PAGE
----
Vietnam's heroes fear for hard-won independence
Monday 01 May 1995
General Vo Nguyen Giap, the military genius behind the Communist victory, was there. He is 82. There too was comrade Nguyen Van Linh, 83, looking like a Confucian sage. As much a realist as a diehard Marxist-Leninist, Mr Linh, a former party leader, was responsible in 1986 for reversing the collectivisation of farms and factories that brought Vietnam to the edge of starvation. Now retired, Comrade Linh snipes at the party leadership in press articles. He warns his own "open door" reforms have opened the door too far, too fast, letting new economic imperialists - and corruption - creep back into Vietnam.
Mr Linh undoubtedly noticed that even in the liberation parade capitalism reared its dragon's head. A troupe of gymnasts, holding a long-tailed dragon that snaked through the parade of workers and youth brigades wore costumes bearing the brand name of a foreign company. By Asian standards, it was a small, homely parade. Just a few thousand "fellow citizens, comrades, friends and combatants" were invited to watch; the route around the old presidential (now Reunification) palace was sealed off from the rest of the city by police who feared a few "counter-revolutionaries" might act up.
The parade's route to the palace paralleled that taken on 30 April 1975 by a lone Soviet-made tank from the North Vietnamese army which, after getting lost in the city and having to ask directions, bashed straight through the presidential gates. The tank fired once, and South Vietnamese officers who had gathered for a ceremonial surrender on the palace steps scurried back inside.
This time there were no Russian tanks in the parade, only a great number of papier-mch electricity pylons symbolising progress, or at least something to plug into for all those trying to buy television sets.
After several hours of earnest revolutionary songs, someone put on the kind of music you would hear in Ho Chi Minh's two hottest discos, Planet Saigon and Apocalypse Now. It was time for General Giap and the others to leave, as at a party when the younger set, tired of their parents' waltzes and polkas, commandeer the record player and turn up the volume. For the venerable old comrades and Mothers of the Revolution, it had all become too loud and strange. They looked as if they wanted to be taken home.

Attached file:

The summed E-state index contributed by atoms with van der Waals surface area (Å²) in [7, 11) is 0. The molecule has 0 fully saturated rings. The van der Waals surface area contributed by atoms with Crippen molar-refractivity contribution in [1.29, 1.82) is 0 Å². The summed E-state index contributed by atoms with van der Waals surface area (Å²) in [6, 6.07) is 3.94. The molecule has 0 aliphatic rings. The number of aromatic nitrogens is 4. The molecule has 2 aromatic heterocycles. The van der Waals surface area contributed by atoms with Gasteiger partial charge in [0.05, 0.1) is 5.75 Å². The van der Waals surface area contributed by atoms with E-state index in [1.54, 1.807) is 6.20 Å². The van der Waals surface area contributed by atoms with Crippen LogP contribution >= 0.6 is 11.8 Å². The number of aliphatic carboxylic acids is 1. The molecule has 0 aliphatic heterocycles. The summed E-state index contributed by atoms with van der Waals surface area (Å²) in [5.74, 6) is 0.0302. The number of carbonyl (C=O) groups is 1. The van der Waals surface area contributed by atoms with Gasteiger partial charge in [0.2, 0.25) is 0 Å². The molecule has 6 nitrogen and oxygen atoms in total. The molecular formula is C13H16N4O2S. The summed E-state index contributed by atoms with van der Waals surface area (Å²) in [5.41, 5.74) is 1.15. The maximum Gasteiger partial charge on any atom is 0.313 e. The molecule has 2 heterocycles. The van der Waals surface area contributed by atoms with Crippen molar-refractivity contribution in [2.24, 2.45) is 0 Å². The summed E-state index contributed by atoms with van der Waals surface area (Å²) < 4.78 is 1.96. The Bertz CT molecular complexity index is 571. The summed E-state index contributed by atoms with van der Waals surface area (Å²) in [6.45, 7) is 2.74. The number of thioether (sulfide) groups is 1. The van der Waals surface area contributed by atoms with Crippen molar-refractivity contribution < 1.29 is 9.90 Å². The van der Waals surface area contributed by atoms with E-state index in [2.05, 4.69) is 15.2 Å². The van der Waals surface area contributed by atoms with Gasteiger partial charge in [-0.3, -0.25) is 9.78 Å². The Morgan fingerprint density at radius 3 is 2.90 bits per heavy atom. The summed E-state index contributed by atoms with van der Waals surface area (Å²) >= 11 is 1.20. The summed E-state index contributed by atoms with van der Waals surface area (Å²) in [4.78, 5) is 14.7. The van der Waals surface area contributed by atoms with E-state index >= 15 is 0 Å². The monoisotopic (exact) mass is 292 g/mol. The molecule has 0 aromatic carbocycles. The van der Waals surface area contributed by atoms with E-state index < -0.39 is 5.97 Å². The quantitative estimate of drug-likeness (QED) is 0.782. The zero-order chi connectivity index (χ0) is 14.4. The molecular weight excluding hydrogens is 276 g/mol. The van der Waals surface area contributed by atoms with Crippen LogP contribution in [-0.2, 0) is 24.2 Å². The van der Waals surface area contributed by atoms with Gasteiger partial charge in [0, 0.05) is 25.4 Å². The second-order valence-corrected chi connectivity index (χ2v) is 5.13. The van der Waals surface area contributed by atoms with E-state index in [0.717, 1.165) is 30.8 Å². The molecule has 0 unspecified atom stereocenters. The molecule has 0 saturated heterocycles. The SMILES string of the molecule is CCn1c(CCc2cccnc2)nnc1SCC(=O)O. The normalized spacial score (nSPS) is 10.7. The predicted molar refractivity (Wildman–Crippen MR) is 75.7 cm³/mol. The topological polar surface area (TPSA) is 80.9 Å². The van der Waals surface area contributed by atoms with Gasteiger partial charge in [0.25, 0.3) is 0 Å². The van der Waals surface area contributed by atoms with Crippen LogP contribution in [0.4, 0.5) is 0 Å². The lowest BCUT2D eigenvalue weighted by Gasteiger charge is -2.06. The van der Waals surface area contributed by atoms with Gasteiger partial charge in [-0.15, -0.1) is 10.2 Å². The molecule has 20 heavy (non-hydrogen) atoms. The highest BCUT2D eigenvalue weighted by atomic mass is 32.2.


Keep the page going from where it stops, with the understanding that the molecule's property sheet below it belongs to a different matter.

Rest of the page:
Like the deafening rock music, there is much about the new Vietnam some party leaders do not like. For old-timers such as General Giap and Mr Linh, it all seems to be veering off course.
Capitalism as such does not worry them; in Vietnamese families you will often find a happy mix of Catholics, Buddhists and one or two other cultists thrown in, so there is no contradiction for them in "capitalist- communism".
What distresses them is that the country may lose its identity and economic independence, won back back at the cost of more than 3 million lives in the war against the Americans, and the French before them.
As Ho Ngoc Nhuan, a former resistance fighter, said: "We're worried that the young today may forget our sacrifices and think only of new Honda motor-scooters."
General Giap, for one, was concerned enough to take a break from his daily exercises and his readings in military history and fly to Ho Chi Minh City recently, where he met a group of intellectuals over a private dinner. One participant, Nguyen Phouc Dai, a lawyer, said the general expressed dismay over the rapidity with which such Western imports as individualism and consumerism were corroding old socialist values. "He was of the opinion that our morality was being dissipated, that we were losing respect for our fathers and the way of our ancestors."
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